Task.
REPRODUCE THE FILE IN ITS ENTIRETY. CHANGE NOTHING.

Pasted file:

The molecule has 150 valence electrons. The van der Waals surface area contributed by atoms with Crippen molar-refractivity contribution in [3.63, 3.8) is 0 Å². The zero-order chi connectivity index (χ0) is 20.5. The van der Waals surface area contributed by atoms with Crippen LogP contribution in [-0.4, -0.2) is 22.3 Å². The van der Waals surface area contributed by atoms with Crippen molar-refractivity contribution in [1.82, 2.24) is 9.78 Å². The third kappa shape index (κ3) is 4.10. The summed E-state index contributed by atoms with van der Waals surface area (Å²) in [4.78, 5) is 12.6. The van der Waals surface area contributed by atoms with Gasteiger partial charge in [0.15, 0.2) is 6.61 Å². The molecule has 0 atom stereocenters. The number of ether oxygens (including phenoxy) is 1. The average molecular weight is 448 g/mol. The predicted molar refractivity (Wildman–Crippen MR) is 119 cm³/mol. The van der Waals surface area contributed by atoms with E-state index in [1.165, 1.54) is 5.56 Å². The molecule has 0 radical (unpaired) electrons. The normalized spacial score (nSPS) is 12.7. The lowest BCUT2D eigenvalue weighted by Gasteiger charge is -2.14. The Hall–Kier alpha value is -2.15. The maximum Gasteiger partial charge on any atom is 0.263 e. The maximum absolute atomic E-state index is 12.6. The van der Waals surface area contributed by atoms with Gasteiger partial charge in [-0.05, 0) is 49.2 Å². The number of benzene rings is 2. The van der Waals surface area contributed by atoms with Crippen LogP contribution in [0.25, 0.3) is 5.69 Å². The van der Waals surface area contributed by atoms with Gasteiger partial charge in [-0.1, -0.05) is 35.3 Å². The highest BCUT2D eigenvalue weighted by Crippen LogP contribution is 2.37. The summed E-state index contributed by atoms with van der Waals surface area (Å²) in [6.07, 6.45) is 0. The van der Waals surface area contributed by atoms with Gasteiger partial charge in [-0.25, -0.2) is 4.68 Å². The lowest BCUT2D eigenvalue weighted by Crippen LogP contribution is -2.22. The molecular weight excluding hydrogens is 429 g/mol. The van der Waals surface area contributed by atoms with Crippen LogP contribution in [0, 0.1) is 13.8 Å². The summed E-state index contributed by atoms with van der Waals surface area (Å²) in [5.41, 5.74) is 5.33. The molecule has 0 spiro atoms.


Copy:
The molecule has 150 valence electrons. The van der Waals surface area contributed by atoms with Crippen molar-refractivity contribution in [3.63, 3.8) is 0 Å². The zero-order chi connectivity index (χ0) is 20.5. The van der Waals surface area contributed by atoms with Crippen LogP contribution in [-0.4, -0.2) is 22.3 Å². The van der Waals surface area contributed by atoms with Crippen molar-refractivity contribution in [1.82, 2.24) is 9.78 Å². The third kappa shape index (κ3) is 4.10. The summed E-state index contributed by atoms with van der Waals surface area (Å²) in [4.78, 5) is 12.6. The van der Waals surface area contributed by atoms with Gasteiger partial charge in [0.15, 0.2) is 6.61 Å². The molecule has 0 atom stereocenters. The number of ether oxygens (including phenoxy) is 1. The average molecular weight is 448 g/mol. The predicted molar refractivity (Wildman–Crippen MR) is 119 cm³/mol. The van der Waals surface area contributed by atoms with E-state index in [1.165, 1.54) is 5.56 Å². The molecule has 0 radical (unpaired) electrons. The normalized spacial score (nSPS) is 12.7. The lowest BCUT2D eigenvalue weighted by Gasteiger charge is -2.14. The Hall–Kier alpha value is -2.15. The maximum Gasteiger partial charge on any atom is 0.263 e. The maximum absolute atomic E-state index is 12.6. The van der Waals surface area contributed by atoms with Gasteiger partial charge in [-0.05, 0) is 49.2 Å². The number of benzene rings is 2. The van der Waals surface area contributed by atoms with Crippen LogP contribution in [0.25, 0.3) is 5.69 Å². The van der Waals surface area contributed by atoms with Gasteiger partial charge in [-0.1, -0.05) is 35.3 Å². The highest BCUT2D eigenvalue weighted by Crippen LogP contribution is 2.37. The summed E-state index contributed by atoms with van der Waals surface area (Å²) in [6.07, 6.45) is 0. The van der Waals surface area contributed by atoms with Gasteiger partial charge in [-0.25, -0.2) is 4.68 Å². The lowest BCUT2D eigenvalue weighted by Crippen LogP contribution is -2.22. The molecular weight excluding hydrogens is 429 g/mol. The van der Waals surface area contributed by atoms with Crippen LogP contribution in [0, 0.1) is 13.8 Å². The summed E-state index contributed by atoms with van der Waals surface area (Å²) in [5.41, 5.74) is 5.33. The molecule has 0 spiro atoms.